William Bradford, in his classic Of Plymouth Plantation, records that in 1621:
They began now to gather in the small harvest they had, and to fit up their houses and dwellings against winter, being all well recovered in health and strenth and had all things in good plenty. For as some were thus employed in affairs abroad, others were exercised in fishing, about cod and bass and other fish, of which they took good store, of which every family had their portion. All the summer there was no want; and now began to come in store of fowl, as winter approached, of which this place did abound when they came firest (but afterward decreased by degrees). And besides waterfowl there was great store of wild turkeys, of which they took many, besides venison, etc. Besides they had about a peck a meal a week to a person, or now since harvest, Indian corn to that proportion. Which made many afterwards write so largely of their plenty here to their friends in England, which were not feigned but true reports.
A letter by Edward Winslow, dated December 11, 1621, relates:
Our harvest being gotten in, our governor sent four men on fowling, so we might after a more special manner rejoice together, after we had gathered the fruit of our labours. They four in one day killed as much fowl as, with a little help beside, served the Company almost a week. At which time, amongst other recreations, we exercised our arms, many of the Indians coming amongst us, and amongst the rest their greatest king, Massasoit with some 90 men, whom for three days we entertained and feasted.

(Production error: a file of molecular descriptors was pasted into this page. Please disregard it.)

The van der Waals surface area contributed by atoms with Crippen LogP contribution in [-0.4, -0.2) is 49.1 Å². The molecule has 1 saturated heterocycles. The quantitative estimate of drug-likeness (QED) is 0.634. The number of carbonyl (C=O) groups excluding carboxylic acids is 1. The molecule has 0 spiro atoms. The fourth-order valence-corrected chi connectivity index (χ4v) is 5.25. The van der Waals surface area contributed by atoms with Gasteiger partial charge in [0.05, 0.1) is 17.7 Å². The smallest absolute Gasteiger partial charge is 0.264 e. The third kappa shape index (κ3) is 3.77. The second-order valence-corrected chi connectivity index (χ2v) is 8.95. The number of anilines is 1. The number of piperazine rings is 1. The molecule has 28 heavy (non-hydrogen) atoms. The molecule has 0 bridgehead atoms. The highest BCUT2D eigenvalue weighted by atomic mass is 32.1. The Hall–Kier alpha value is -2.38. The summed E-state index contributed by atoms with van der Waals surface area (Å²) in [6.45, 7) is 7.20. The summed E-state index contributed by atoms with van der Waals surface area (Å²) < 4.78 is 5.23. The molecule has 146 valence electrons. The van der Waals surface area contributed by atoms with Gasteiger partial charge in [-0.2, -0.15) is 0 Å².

And so the Pilgrims embarked on their task of founding a new nation, a new culture, a new world. Sustained by their courage and their faith in Providence, they persevered through good times and bad.
But all was not perfect among these early pioneers. For all their virtues and their ideals, they, too, had human failings. Life in the settlements was harsh, and sometimes, despite the Pilgrims' heroic efforts towards virtue, the more unpleasant aspects of human nature emerged. And so we read, in chapter 32 of Bradford, the unfortunate case of a young man who was brought to trial for unnatural acts involving
a mare, a cow, two goats, five sheep, two calves, and a turkey.